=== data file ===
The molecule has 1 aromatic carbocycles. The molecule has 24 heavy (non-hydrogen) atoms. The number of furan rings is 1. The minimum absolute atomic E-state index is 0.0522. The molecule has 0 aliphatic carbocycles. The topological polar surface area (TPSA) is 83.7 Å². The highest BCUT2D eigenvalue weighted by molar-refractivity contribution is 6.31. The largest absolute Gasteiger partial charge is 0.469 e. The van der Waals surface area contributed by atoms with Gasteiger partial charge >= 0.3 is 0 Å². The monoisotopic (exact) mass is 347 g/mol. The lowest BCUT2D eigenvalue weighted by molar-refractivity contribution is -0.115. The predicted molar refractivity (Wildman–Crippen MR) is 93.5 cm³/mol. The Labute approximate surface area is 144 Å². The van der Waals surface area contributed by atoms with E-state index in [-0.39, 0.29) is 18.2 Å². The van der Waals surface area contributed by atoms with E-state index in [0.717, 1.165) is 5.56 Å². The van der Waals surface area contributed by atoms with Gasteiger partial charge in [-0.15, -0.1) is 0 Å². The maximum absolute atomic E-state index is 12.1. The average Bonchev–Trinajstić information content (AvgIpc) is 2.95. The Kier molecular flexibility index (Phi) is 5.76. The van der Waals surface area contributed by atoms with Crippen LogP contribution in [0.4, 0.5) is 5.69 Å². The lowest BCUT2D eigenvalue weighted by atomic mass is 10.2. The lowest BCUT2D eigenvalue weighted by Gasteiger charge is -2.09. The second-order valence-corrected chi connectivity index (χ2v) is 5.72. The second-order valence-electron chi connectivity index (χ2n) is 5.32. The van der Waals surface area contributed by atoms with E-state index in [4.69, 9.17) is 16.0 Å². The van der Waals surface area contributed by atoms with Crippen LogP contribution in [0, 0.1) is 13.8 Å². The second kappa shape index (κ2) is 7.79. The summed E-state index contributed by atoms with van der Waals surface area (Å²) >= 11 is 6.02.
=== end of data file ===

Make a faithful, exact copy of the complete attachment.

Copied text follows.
The molecule has 1 aromatic carbocycles. The molecule has 24 heavy (non-hydrogen) atoms. The number of furan rings is 1. The minimum absolute atomic E-state index is 0.0522. The molecule has 0 aliphatic carbocycles. The topological polar surface area (TPSA) is 83.7 Å². The highest BCUT2D eigenvalue weighted by molar-refractivity contribution is 6.31. The largest absolute Gasteiger partial charge is 0.469 e. The van der Waals surface area contributed by atoms with Gasteiger partial charge >= 0.3 is 0 Å². The monoisotopic (exact) mass is 347 g/mol. The lowest BCUT2D eigenvalue weighted by molar-refractivity contribution is -0.115. The predicted molar refractivity (Wildman–Crippen MR) is 93.5 cm³/mol. The Labute approximate surface area is 144 Å². The van der Waals surface area contributed by atoms with E-state index in [-0.39, 0.29) is 18.2 Å². The van der Waals surface area contributed by atoms with E-state index in [0.717, 1.165) is 5.56 Å². The van der Waals surface area contributed by atoms with Gasteiger partial charge in [-0.15, -0.1) is 0 Å². The maximum absolute atomic E-state index is 12.1. The average Bonchev–Trinajstić information content (AvgIpc) is 2.95. The Kier molecular flexibility index (Phi) is 5.76. The van der Waals surface area contributed by atoms with Crippen LogP contribution in [0.4, 0.5) is 5.69 Å². The lowest BCUT2D eigenvalue weighted by atomic mass is 10.2. The lowest BCUT2D eigenvalue weighted by Gasteiger charge is -2.09. The second-order valence-corrected chi connectivity index (χ2v) is 5.72. The second-order valence-electron chi connectivity index (χ2n) is 5.32. The van der Waals surface area contributed by atoms with E-state index in [4.69, 9.17) is 16.0 Å². The van der Waals surface area contributed by atoms with Crippen LogP contribution in [0, 0.1) is 13.8 Å². The second kappa shape index (κ2) is 7.79. The summed E-state index contributed by atoms with van der Waals surface area (Å²) >= 11 is 6.02.